What Would You Do if You were Stuck in an Elevator with Donald Trump?

As a journalism student, something I’m learning to do is ask questions. Not just any questions — open-ended, thought-provoking, hard hitting questions. In line with this, and coupled with my affinity for self-reflection, I often find myself pondering over questions that I’ve asked myself. Last week, I posed a random, though difficult, question to myself: What would I do if I was stuck in an elevator with Donald Trump?

My first instinct was that I wouldn’t feel safe in that situation, in a confined space with a man who doesn’t seem to respect the rights of anyone who doesn’t agree with him. Then, for some reason, I thought of throwing cold spaghetti at him (though this wasn’t an entirely arbitrary thought — on her podcast Not Too Deep, Grace Helbig asks her guests who they would most like to throw cold spaghetti at, so it’s a topic that I’ve already given some thought to).

I’m Canadian, so Trump’s policies don’t directly impact me (although his policies on things like free trade and the economy do impact me as a Canadian). But his policies are reflective of some people’s attitudes, and these attitudes and policies are already having an extremely negative impact on other people’s lives. So, in short, I think I could make a pretty convincing case for throwing cold spaghetti at Trump.

However, I could also make a convincing case not to do this. Although these situations are markedly different, thinking about what I would do if I ever encountered Donald Trump made me think of what Malala Yousafzai said she would do if she ever encountered a member of the Taliban, after they shot her for advocating for girl’s rights to education.

“I started thinking about that, and I used to think that the Talib would come, and he would just kill me. But then I said, ‘If he comes, what would you do Malala?’ Then I would reply to myself, ‘Malala, just take a shoe and hit him.’ But then I said, ‘If you hit a Talib with your shoe, then there would be no difference between you and the Talib. You must not treat others with cruelty and that much harshly, you must fight others but through peace and through dialogue and through education.’ Then I said I will tell him how important education is and that ‘I even want education for your children as well.’ And I will tell him, ‘That’s what I want to tell you, now do what you want.’”

– Malala Yousafzai on the Jon Stewart show

Again, I know that these two situations — mine, purely theoretical, Malala’s, a frightening reality  — are completely different. But the truth that Malala shared in that interview can be applied to the situation I am imagining. Because she is right. If, in this hypothetical situation, I yelled abrasively at Donald Trump, or ruthlessly insulted him, I would be no better than he is. And, as angry as he makes me, I would not want to stoop to his level. I would rather take Michelle Obama’s advice: “When they go low, we go high.”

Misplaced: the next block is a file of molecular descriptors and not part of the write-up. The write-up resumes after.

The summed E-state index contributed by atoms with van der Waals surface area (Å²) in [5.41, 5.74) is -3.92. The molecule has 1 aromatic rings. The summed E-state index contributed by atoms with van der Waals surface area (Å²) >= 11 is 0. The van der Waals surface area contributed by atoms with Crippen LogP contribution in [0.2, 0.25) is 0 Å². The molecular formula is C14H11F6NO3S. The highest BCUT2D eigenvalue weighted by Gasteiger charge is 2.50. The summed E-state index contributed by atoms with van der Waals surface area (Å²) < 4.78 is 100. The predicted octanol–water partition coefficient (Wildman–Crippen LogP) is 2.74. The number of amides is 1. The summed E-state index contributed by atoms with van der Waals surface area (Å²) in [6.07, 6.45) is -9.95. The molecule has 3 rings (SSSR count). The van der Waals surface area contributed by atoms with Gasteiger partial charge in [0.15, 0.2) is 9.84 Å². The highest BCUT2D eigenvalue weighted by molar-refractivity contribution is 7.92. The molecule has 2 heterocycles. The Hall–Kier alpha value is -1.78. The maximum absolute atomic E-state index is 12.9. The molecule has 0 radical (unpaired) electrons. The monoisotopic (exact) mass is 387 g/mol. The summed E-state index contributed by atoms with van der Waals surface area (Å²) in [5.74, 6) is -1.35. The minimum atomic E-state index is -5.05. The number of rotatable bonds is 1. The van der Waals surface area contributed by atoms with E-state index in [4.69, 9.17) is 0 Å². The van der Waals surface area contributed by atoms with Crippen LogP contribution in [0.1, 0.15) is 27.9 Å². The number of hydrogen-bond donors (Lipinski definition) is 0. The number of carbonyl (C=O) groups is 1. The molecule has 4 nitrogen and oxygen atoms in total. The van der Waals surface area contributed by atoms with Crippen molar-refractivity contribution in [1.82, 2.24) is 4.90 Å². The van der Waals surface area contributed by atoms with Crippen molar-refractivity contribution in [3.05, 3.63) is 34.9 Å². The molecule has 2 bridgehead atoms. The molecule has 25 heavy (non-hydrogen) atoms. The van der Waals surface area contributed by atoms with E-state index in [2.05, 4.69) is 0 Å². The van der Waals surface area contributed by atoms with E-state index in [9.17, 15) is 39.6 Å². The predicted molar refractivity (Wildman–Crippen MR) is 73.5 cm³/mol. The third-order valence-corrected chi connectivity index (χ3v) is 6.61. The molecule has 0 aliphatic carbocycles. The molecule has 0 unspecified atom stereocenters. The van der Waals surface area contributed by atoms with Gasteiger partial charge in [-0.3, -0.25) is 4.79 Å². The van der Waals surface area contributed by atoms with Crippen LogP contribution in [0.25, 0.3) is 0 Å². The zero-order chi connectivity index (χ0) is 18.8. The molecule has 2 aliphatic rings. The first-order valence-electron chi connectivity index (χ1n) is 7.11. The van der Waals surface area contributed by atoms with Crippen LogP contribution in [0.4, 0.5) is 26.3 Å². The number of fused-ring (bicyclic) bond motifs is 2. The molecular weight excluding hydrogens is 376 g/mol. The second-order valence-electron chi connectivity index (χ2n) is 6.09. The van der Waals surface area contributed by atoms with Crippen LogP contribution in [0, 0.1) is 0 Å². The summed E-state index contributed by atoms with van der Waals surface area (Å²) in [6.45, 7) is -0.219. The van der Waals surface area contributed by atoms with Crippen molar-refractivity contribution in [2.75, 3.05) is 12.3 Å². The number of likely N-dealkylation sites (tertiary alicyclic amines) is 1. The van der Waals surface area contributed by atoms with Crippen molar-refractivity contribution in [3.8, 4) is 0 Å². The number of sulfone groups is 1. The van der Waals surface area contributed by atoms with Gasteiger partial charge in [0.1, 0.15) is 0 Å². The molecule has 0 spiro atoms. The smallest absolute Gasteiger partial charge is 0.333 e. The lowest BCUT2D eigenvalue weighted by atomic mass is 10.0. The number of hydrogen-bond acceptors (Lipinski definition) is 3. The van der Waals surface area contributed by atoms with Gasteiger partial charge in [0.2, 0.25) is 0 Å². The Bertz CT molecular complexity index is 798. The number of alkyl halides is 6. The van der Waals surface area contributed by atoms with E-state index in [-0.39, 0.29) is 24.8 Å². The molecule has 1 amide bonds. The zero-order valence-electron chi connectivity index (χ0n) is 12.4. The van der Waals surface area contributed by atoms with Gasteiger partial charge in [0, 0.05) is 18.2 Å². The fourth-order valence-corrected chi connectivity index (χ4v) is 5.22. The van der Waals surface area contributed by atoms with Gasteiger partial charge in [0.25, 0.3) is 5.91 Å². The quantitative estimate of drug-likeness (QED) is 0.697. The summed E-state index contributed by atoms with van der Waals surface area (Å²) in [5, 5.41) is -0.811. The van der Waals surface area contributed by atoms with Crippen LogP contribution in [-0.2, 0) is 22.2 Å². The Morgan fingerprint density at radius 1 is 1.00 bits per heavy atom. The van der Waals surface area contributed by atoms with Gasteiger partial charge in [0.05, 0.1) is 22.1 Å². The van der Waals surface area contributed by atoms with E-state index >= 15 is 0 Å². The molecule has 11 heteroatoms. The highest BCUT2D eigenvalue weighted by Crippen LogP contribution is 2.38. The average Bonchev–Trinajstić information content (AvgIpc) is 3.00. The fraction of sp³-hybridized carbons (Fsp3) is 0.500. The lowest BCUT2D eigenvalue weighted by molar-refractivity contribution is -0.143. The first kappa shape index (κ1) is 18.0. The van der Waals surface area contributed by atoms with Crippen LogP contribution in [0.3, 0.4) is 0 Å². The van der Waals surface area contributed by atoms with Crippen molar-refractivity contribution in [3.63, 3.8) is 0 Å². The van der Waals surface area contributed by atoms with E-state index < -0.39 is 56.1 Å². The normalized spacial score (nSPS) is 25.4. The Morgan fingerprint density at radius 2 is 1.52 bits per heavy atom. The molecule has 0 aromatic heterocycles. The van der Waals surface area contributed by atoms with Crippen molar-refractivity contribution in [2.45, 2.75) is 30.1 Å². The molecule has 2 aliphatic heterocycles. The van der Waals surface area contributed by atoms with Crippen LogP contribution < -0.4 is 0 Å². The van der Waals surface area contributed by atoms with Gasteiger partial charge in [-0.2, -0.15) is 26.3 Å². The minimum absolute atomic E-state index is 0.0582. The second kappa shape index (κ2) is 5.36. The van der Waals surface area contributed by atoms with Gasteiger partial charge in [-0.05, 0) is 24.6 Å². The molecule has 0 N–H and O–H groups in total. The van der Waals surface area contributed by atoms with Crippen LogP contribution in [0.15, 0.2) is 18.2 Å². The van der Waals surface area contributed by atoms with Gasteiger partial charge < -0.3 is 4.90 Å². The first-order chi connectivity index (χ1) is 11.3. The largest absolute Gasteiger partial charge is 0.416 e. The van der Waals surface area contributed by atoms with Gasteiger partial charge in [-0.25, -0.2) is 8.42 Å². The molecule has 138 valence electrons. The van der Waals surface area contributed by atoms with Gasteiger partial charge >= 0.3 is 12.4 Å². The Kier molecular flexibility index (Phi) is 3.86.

I think again, though, that it is important to consider that I’m Canadian, and I’m privileged in that many of Trump’s policies don’t affect me (due to my race, for example). It may be easier for me to say that I wouldn’t stoop to his level, because my life hasn’t been turned upside down by his presidency. If any Americans who have been negatively impacted by Trump wanted to throw cold spaghetti on him, I wouldn’t stop them. I can only speak for myself when I say that I wouldn’t want to stoop to his level, and maybe my privilege plays a role in that.

Moving on from what I would do in this situation, though, another question is what I would say. What words could possibly reach a man who frequently rejects the truth? Clearly, some words get through to him — there is evidence showing instances where Trump has copied tweet material from cable TV shows. I’m inclined to believe in the positive power of words, as someone who hopes to make a career out of writing them. But so many words have been shed trying to convince Trump that he is not making good decisions (to put it lightly), and I’m not sure those words have been successful. What has been successful are the American courts, as demonstrated by the response to his travel ban, when the courts acted as checks on Trump’s power. And the lawyers didn’t even have to endure an elevator ride with Trump.

But what would I say? I would tell Trump that there are real people being negatively impacted by his policies. I would tell him that not all Muslims are terrorists, that, in fact, people from the countries he has included in his travel ban have not killed anyone in terrorist attacks in America. I would tell him that women are not objects, that we are fundamentally equal to men and deserve to be treated as such. I would tell him that his focus on “America first” should include the American people — including women, people of colour, Muslims, immigrants. Everyone. I would tell him that the fourth estate is critical to American democracy. And, finally, I would tell him that the way his policies are currently lining up, he is not making America great “again” — and that I’m not fake news for saying that.

Having said, or written, all of this, I’m curious. What would you do or say if you were stuck in an elevator with Donald Trump? Comment below and let me know or, if you feel so inclined, write your own post on the subject and link it back to me.


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Kanye West, Young People, and Politics